So yeah, I am frustrated with the Church. I always leave church anxious, I always feel uncomfortable cause so often it feels like people are trying to present hard, cold answers that make sense and I've never really seen it that way. So that's probably where all that tension came from. That, and I always wanted to make a worship album that had that explicit "E" next to it. I've always wanted that– I don't know if they gave it to me on Spotify or not, I don't know how it works. [laughs]

…the hope of the record is like ‘Aren’t you guys experiencing this, too?’

 

FB: Before I had listened to the record all the way through, it occurred to me that some people might have thought it was anti-religion, or anti-Christian, but ultimately I don't think Hospital Hymns is putting the blame on or pointing a finger at God or the Church. In fact, the album has a really beautiful resolution with the last song, "Heaven," which I think offers a few concrete answers to the initial dilemma that you present in "Hospital Hymns." So what would you say is the main takeaway of this album for Christians, or for people of faith in general, or for people who don't profess a faith?

 

CK: I'm probably a dying breed, but I'm a very firm believer in track list and that the order of the songs makes sense. I think if you just pull up "Corporate Eyes," which is right in the middle of the record, it's saying the world is a messed up place, but the album is a journey. When we recorded it I had it drawn out and was looking at it as we went. 

We started with "Hospital Hymns," and that song is just confused. It’s the one where everything goes wrong. 

And then I think you hit that place of doubt, but a hopeful doubt, and that's "Doubter's Prayer."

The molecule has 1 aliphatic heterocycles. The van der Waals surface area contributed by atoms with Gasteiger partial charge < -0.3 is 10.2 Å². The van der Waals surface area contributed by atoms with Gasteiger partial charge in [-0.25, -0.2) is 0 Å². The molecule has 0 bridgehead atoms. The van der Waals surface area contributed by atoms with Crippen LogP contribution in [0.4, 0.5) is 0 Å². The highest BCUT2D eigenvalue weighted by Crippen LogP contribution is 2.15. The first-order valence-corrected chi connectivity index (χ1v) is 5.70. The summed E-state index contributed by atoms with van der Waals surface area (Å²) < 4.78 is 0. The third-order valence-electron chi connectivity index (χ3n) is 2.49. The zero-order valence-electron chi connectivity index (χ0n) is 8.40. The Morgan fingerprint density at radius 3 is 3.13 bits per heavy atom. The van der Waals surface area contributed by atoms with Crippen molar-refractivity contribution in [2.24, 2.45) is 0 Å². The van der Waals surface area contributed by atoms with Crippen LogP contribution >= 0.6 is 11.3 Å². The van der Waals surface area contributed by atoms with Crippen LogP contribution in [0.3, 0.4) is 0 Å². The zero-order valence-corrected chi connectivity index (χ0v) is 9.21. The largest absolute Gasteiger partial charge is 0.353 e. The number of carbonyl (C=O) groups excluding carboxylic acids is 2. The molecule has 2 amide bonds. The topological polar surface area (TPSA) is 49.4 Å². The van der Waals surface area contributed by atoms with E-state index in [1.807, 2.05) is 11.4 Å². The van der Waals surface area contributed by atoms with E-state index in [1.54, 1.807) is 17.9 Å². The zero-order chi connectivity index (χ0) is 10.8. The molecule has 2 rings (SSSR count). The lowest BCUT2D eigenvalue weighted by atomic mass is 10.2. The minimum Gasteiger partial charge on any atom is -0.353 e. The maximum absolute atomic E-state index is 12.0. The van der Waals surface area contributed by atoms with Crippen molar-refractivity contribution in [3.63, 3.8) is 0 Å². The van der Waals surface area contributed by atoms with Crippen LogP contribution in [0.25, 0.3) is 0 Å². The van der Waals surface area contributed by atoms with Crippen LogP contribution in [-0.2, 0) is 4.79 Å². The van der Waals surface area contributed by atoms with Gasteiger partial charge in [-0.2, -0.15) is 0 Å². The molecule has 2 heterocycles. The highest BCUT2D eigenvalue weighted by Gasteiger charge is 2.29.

"Corporate Eyes" is just like “what the hell” angry. 

"Soft Gentle Brilliant" is worshipful and then I think it leads down to this point of, like you said, like the last line of “Heaven”– still not fully understanding but at peace with that lack of understanding. 

So the main point, and I think what I'm trying to wrestle with in my own life, is being okay with not understanding all the time. So for me it's how do I try to seek peace when everything doesn't make sense? That's what I hope people take away from it. And if that's not Jesus or Christianity or faith for somebody that listens to my record, that's fine. I'm not trying to point anybody straight to that.

Photo credits: Joey Brodnax

Photo credits: Joey Brodnax

Photo credits: Joey Brodnax

Photo credits: Joey Brodnax

FB: And I don't think it comes across like that, either.

 

CK: No, I don't think so, either. I mean the only song on [Hospital Hymns] that you could argue for that is "Soft Gentle Brilliant." For me that song is not, "Look at all this beautiful stuff, isn't God great?" To me it's like, "God is not making any sense, but I look around and I can still see this beauty in the world, so maybe there's still hope in that." And y'know I've gotten messages and emails from people using that at churches and in Communion and stuff, but I'm like, “That's cool, but you might be missing the point”– we're all missing the point. I try to just put the songs out and let people think. People can ultimately take it any way they want to take it. It scares me to think that anything I say would bring somebody to a darker place and not a lighter one.

 

FB: I think if you listen to the album all the way through it does the opposite of bringing someone to a dark place.